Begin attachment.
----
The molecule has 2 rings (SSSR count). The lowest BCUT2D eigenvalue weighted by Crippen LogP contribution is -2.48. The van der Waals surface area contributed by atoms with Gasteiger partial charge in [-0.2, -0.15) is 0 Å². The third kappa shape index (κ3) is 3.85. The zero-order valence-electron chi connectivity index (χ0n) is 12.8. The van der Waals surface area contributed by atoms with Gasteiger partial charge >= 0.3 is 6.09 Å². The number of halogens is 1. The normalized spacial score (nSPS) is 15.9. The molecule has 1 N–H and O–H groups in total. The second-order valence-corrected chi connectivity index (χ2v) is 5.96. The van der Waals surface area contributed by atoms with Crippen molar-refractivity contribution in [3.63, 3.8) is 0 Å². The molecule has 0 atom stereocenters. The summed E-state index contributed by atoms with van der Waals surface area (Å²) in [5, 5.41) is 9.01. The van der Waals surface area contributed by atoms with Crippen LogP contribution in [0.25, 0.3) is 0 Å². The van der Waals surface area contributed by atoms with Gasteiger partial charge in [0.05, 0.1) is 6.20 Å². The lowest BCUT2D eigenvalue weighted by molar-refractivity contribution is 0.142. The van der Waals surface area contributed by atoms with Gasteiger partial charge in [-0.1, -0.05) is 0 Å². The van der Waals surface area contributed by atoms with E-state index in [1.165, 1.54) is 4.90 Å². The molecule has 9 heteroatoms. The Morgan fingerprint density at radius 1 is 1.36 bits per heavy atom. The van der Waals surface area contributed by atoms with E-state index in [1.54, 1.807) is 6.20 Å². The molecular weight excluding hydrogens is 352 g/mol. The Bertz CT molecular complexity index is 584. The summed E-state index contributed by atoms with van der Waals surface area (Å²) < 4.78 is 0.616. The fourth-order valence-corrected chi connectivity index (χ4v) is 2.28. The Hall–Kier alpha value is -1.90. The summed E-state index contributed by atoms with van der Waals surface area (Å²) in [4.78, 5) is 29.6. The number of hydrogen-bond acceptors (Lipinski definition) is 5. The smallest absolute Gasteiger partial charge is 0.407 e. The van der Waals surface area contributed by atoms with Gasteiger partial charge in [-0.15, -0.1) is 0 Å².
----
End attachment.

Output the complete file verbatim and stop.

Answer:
The molecule has 2 rings (SSSR count). The lowest BCUT2D eigenvalue weighted by Crippen LogP contribution is -2.48. The van der Waals surface area contributed by atoms with Gasteiger partial charge in [-0.2, -0.15) is 0 Å². The third kappa shape index (κ3) is 3.85. The zero-order valence-electron chi connectivity index (χ0n) is 12.8. The van der Waals surface area contributed by atoms with Gasteiger partial charge >= 0.3 is 6.09 Å². The number of halogens is 1. The normalized spacial score (nSPS) is 15.9. The molecule has 1 N–H and O–H groups in total. The second-order valence-corrected chi connectivity index (χ2v) is 5.96. The van der Waals surface area contributed by atoms with Crippen molar-refractivity contribution in [3.63, 3.8) is 0 Å². The molecule has 0 atom stereocenters. The summed E-state index contributed by atoms with van der Waals surface area (Å²) in [5, 5.41) is 9.01. The van der Waals surface area contributed by atoms with Crippen LogP contribution in [0.25, 0.3) is 0 Å². The van der Waals surface area contributed by atoms with Gasteiger partial charge in [0.05, 0.1) is 6.20 Å². The lowest BCUT2D eigenvalue weighted by molar-refractivity contribution is 0.142. The van der Waals surface area contributed by atoms with Gasteiger partial charge in [-0.1, -0.05) is 0 Å². The van der Waals surface area contributed by atoms with E-state index in [1.165, 1.54) is 4.90 Å². The molecule has 9 heteroatoms. The Morgan fingerprint density at radius 1 is 1.36 bits per heavy atom. The van der Waals surface area contributed by atoms with E-state index in [1.54, 1.807) is 6.20 Å². The molecular weight excluding hydrogens is 352 g/mol. The Bertz CT molecular complexity index is 584. The summed E-state index contributed by atoms with van der Waals surface area (Å²) < 4.78 is 0.616. The fourth-order valence-corrected chi connectivity index (χ4v) is 2.28. The Hall–Kier alpha value is -1.90. The summed E-state index contributed by atoms with van der Waals surface area (Å²) in [4.78, 5) is 29.6. The number of hydrogen-bond acceptors (Lipinski definition) is 5. The smallest absolute Gasteiger partial charge is 0.407 e. The van der Waals surface area contributed by atoms with Gasteiger partial charge in [-0.15, -0.1) is 0 Å².